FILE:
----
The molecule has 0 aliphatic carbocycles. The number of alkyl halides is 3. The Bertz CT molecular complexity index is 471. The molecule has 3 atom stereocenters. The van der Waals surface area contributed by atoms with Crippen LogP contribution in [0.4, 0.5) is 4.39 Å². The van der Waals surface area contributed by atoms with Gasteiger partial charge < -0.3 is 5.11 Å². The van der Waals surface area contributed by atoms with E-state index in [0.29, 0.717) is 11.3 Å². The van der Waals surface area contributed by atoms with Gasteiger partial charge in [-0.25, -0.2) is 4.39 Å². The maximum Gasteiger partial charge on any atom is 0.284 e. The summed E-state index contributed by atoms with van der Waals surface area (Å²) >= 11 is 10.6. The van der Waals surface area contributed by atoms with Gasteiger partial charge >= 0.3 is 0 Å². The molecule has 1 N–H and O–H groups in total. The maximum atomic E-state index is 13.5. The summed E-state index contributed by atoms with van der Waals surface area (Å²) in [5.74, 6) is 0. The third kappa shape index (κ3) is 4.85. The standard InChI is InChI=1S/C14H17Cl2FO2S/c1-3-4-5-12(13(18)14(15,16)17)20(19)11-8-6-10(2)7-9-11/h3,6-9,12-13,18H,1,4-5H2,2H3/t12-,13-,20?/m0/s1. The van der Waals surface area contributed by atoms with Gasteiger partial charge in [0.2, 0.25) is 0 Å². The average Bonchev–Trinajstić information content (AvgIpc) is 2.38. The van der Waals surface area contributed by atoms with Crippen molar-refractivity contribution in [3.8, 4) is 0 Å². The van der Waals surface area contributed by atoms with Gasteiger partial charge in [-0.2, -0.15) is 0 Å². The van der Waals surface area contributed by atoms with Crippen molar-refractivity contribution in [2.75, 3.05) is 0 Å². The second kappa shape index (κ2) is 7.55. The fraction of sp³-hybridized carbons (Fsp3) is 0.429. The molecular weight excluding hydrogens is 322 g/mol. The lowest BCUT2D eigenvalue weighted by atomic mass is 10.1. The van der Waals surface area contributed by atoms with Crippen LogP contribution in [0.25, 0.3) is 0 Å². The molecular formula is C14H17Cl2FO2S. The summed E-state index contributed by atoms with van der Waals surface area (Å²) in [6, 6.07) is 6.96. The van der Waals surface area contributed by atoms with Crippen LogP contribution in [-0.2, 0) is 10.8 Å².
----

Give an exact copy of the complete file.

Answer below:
The molecule has 0 aliphatic carbocycles. The number of alkyl halides is 3. The Bertz CT molecular complexity index is 471. The molecule has 3 atom stereocenters. The van der Waals surface area contributed by atoms with Crippen LogP contribution in [0.4, 0.5) is 4.39 Å². The van der Waals surface area contributed by atoms with Gasteiger partial charge < -0.3 is 5.11 Å². The van der Waals surface area contributed by atoms with E-state index in [0.29, 0.717) is 11.3 Å². The van der Waals surface area contributed by atoms with Gasteiger partial charge in [-0.25, -0.2) is 4.39 Å². The maximum Gasteiger partial charge on any atom is 0.284 e. The summed E-state index contributed by atoms with van der Waals surface area (Å²) >= 11 is 10.6. The van der Waals surface area contributed by atoms with Gasteiger partial charge >= 0.3 is 0 Å². The molecule has 1 N–H and O–H groups in total. The maximum atomic E-state index is 13.5. The summed E-state index contributed by atoms with van der Waals surface area (Å²) in [5.74, 6) is 0. The third kappa shape index (κ3) is 4.85. The standard InChI is InChI=1S/C14H17Cl2FO2S/c1-3-4-5-12(13(18)14(15,16)17)20(19)11-8-6-10(2)7-9-11/h3,6-9,12-13,18H,1,4-5H2,2H3/t12-,13-,20?/m0/s1. The van der Waals surface area contributed by atoms with Gasteiger partial charge in [0.2, 0.25) is 0 Å². The average Bonchev–Trinajstić information content (AvgIpc) is 2.38. The van der Waals surface area contributed by atoms with Crippen molar-refractivity contribution in [3.8, 4) is 0 Å². The van der Waals surface area contributed by atoms with Gasteiger partial charge in [-0.2, -0.15) is 0 Å². The van der Waals surface area contributed by atoms with Crippen molar-refractivity contribution in [2.75, 3.05) is 0 Å². The second kappa shape index (κ2) is 7.55. The fraction of sp³-hybridized carbons (Fsp3) is 0.429. The molecular weight excluding hydrogens is 322 g/mol. The lowest BCUT2D eigenvalue weighted by atomic mass is 10.1. The van der Waals surface area contributed by atoms with Crippen LogP contribution in [0.25, 0.3) is 0 Å². The molecular formula is C14H17Cl2FO2S. The summed E-state index contributed by atoms with van der Waals surface area (Å²) in [6, 6.07) is 6.96. The van der Waals surface area contributed by atoms with Crippen LogP contribution in [-0.2, 0) is 10.8 Å².